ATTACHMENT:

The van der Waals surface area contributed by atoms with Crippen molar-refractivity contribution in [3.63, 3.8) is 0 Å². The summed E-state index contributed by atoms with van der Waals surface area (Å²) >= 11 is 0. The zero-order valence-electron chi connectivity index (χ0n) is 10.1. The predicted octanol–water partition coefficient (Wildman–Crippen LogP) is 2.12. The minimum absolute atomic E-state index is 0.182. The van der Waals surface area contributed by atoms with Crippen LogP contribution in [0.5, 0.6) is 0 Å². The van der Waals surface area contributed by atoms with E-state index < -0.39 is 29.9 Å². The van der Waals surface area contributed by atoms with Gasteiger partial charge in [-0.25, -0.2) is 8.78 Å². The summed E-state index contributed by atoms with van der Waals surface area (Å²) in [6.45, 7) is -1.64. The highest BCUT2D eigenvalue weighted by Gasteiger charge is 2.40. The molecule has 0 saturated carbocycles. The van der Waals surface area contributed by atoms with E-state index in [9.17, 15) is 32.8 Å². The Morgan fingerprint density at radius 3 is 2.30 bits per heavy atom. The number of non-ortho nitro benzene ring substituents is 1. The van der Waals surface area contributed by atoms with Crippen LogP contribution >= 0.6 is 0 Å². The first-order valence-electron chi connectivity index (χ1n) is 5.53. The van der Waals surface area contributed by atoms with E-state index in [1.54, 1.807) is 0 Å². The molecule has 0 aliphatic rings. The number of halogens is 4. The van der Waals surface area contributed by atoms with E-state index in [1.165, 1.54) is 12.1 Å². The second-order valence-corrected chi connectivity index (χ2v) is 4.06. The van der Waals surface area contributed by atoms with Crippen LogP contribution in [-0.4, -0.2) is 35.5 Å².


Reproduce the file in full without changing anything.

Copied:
The van der Waals surface area contributed by atoms with Crippen molar-refractivity contribution in [3.63, 3.8) is 0 Å². The summed E-state index contributed by atoms with van der Waals surface area (Å²) >= 11 is 0. The zero-order valence-electron chi connectivity index (χ0n) is 10.1. The predicted octanol–water partition coefficient (Wildman–Crippen LogP) is 2.12. The minimum absolute atomic E-state index is 0.182. The van der Waals surface area contributed by atoms with Crippen LogP contribution in [0.5, 0.6) is 0 Å². The van der Waals surface area contributed by atoms with E-state index < -0.39 is 29.9 Å². The van der Waals surface area contributed by atoms with Gasteiger partial charge in [-0.25, -0.2) is 8.78 Å². The summed E-state index contributed by atoms with van der Waals surface area (Å²) in [6.45, 7) is -1.64. The highest BCUT2D eigenvalue weighted by Gasteiger charge is 2.40. The molecule has 0 saturated carbocycles. The van der Waals surface area contributed by atoms with E-state index in [9.17, 15) is 32.8 Å². The Morgan fingerprint density at radius 3 is 2.30 bits per heavy atom. The number of non-ortho nitro benzene ring substituents is 1. The van der Waals surface area contributed by atoms with Crippen LogP contribution >= 0.6 is 0 Å². The first-order valence-electron chi connectivity index (χ1n) is 5.53. The van der Waals surface area contributed by atoms with E-state index in [1.54, 1.807) is 0 Å². The molecule has 0 aliphatic rings. The number of halogens is 4. The van der Waals surface area contributed by atoms with E-state index in [1.165, 1.54) is 12.1 Å². The second-order valence-corrected chi connectivity index (χ2v) is 4.06. The van der Waals surface area contributed by atoms with Crippen LogP contribution in [-0.4, -0.2) is 35.5 Å².